So that was how my No-Decision-Weekend started. I listened to BBC or NPR for the whole drive, switching between them only when I got really bored with one of them. Never bothered to explore the dozens of other music channels that Sirius XM had to offer. Reached Chicago and went to see the concert. Mark Knopfler was great, though I wish he had put in some effort – any effort – to actually sing the lyrics to Sultans of Swing instead of just speaking into the mic. But he more than made up for it by singing (and singing well) Your Latest Trick, Romeo & Juliet and my personal favorite On Every Street. So I left on a high, went to my friend’s place, had a beer, did small talk and went to bed at 130 AM. NDW Friday was a success.

NDW Saturday started with my friends asking me if I would be interested in an Apple festival that was taking place in Lincoln Square that morning. Clearly, there was a decision being asked of me. And I firmly declined to make it. I would go wherever it was they wanted to go. So, I found myself in Lincoln Square in a farmer’s market styled festival with lots of apples and apple related dishes – everything from apple pies, apple donuts, apple sauce, apple on stick, caramelized apples, and a bunch of other appley things that I had no idea about. Now I like apples myself but was never a fan of the sweet stuff that Americans tend to make out of it – like pies for instance. Never liked them. But all that changed because my friend declared that it was time to eat apple pie and drink coffee. Clearly I was not going to be objecting to that as that would require me to suggest an alternative and that involved making decisions. So I got an apple pie with some whipped cream and took a bite of it.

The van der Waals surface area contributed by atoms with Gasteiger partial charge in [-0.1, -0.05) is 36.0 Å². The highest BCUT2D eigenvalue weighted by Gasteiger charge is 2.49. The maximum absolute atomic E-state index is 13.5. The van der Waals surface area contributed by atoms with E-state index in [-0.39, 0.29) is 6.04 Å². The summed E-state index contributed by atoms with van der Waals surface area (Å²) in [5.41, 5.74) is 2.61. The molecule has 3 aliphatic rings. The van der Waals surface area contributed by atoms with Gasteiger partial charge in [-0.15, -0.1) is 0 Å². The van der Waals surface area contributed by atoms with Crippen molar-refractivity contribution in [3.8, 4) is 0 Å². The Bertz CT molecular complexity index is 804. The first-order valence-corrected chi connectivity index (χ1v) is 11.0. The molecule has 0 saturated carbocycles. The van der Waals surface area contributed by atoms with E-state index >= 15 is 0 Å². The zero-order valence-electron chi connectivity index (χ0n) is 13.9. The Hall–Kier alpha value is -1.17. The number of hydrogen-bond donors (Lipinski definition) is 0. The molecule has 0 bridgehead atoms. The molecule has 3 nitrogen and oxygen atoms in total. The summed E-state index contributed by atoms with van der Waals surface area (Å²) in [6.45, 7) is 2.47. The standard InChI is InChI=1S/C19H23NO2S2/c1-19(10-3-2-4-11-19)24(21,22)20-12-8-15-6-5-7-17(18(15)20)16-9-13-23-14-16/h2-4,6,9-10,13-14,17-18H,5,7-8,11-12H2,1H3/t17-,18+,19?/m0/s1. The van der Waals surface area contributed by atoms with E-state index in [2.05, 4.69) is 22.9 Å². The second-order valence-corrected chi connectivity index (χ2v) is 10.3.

Holy fuck!

You know, there are some times when just the act of eating something makes you feel like all is well with mankind and that everything will be OK in the end. And that at that moment, all that mattered was that you were eating and enjoying that thing. I don’t particularly remember thinking of the war in Syria and believing that it was all going to be OK in the end. What I do remember, however, was how that piece of apple pie just melted in my mouth and made me fall in love with a dish that I had actively avoided for a long time. Of course, there was still the coffee to be had, so we went into a coffee shop/bakery and got a coffee. I also found something that looked interesting. It was called a ‘Savory Tart’. I had never seen anything like it before, so I bought it. It was essentially a piece of bread/bun with some small amount of cheese along with some caramelized onions and red peppers on top of it. I took a bite of this ‘Savory Tart’.

Holy fuck!

It tasted just like the mega-super-awesome-all-award-winning-epic-unparalleled-phenomenon ‘Bread Toast’ that I used to eat at all the Bakeries back home in Bangalore. 6 years on, this was the first time I had found something even remotely resembling the Bread Toast from back home. Apple festival was clearly a great success!